How much does the F-35 Cost?
Producing, Operating and Supporting a 5th Generation Fighter
The F-35 Lightning II was designed to be an affordable 5th Generation fighter, taking advantage of economies of scale and commonalities between the three variants. Since the first F-35 was built production costs have dropped approximately 60 percent.
The most recent LRIP 10 contract reflects an average airframe unit cost approximately 8 percent lower than the LRIP 9 contract signed in 2016 and an approximate 62 percent reduction since LRIP 1. LRIP 10 Aircraft Costs (including jet, engine and fee) are:
- 76 F-35As CTOL - $94.6 million (7.3% reduction from Lot 9)
- 12 F-35Bs STOVL - $122.8 million (6.7% reduction from Lot 9)
- 2 F-35Cs CV - $121.8 million (7.9% reduction from Lot 9)
The U.S. Government, Lockheed Martin and the F-35 industrial team continue to collaborate to further reduce F-35 costs for future production lots.
In 2014, the DoD announced an industry-led effort called “Blueprint for Affordability” and expanded the effort in 2016 from a $1.8 billion to a $4 billion savings initiative. Also in 2016, it announced the Sustainment Cost Reduction Initiative to save an additional $1 billion through 2022. The goal of these programs is to drive the cost of an F-35A to less than $85 million in 2019, where it will be equivalent to, or less, than any 4th-generation fighter.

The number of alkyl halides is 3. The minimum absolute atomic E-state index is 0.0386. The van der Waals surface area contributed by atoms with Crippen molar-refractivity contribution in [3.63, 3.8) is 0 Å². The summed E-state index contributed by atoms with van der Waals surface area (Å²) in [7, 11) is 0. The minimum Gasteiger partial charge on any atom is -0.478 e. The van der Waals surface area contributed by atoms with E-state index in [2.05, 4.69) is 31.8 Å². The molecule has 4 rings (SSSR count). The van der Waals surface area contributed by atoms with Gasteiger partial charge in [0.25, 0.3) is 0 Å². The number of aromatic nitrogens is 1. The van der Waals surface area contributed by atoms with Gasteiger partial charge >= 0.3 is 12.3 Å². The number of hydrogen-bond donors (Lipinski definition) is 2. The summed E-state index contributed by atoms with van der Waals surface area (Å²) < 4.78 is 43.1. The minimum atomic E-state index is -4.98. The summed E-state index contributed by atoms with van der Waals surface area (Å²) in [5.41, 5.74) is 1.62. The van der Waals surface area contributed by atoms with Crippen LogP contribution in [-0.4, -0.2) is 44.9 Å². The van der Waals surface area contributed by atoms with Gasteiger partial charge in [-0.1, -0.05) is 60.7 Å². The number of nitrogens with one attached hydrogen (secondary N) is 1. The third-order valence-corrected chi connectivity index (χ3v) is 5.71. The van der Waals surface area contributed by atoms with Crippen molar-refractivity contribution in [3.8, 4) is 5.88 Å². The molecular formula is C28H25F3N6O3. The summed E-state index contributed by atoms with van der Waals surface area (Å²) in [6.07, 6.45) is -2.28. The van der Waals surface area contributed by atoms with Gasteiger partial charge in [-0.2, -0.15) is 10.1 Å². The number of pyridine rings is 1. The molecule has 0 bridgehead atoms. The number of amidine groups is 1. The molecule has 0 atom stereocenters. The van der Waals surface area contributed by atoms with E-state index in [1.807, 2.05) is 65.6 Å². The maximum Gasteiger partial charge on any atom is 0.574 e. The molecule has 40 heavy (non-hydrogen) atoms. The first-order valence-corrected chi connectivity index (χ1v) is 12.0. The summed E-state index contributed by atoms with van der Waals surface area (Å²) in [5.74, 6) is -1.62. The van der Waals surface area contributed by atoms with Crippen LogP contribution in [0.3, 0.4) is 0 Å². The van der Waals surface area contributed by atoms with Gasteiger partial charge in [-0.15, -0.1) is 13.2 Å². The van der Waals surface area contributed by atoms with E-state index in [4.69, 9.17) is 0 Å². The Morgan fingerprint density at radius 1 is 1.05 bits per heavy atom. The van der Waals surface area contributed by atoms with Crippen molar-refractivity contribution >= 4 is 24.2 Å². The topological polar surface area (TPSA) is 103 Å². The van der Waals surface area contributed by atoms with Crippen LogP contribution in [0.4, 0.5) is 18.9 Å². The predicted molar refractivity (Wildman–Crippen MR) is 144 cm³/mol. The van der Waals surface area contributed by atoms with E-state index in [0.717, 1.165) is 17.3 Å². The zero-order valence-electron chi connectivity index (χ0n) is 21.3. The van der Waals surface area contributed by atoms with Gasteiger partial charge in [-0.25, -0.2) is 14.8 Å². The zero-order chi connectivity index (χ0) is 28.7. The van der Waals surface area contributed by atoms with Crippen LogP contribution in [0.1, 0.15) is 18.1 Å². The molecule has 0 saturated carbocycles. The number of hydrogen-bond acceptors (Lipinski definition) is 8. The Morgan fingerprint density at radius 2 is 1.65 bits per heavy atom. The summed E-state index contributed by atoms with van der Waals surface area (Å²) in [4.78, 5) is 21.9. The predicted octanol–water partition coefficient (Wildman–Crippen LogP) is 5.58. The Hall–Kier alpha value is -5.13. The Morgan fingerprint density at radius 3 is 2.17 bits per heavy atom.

The F-35 program includes an overlap of flight test and initial production known as concurrency. Concurrency allows for a steady production and supply chain pace and faster delivery of the F-35 to the warfighter.
Because of concurrency, early production aircraft require some retrofits to implement changes based on flight test discoveries. As the flight test program matures, the risk of new discoveries declines. As risk declines, fewer retrofits are required in later production lots. In June 2013, Department of Defense concurrency cost estimates dropped by $500 million for the first five production lots due to more accurate estimating methods and proactive efforts to make updates more efficient.
Lockheed Martin and the F-35 Joint Program Office share concurrency costs through the first four production lots. Beginning with Low Rate Initial Production Lot 5, Lockheed Martin took on a greater share of known concurrency costs.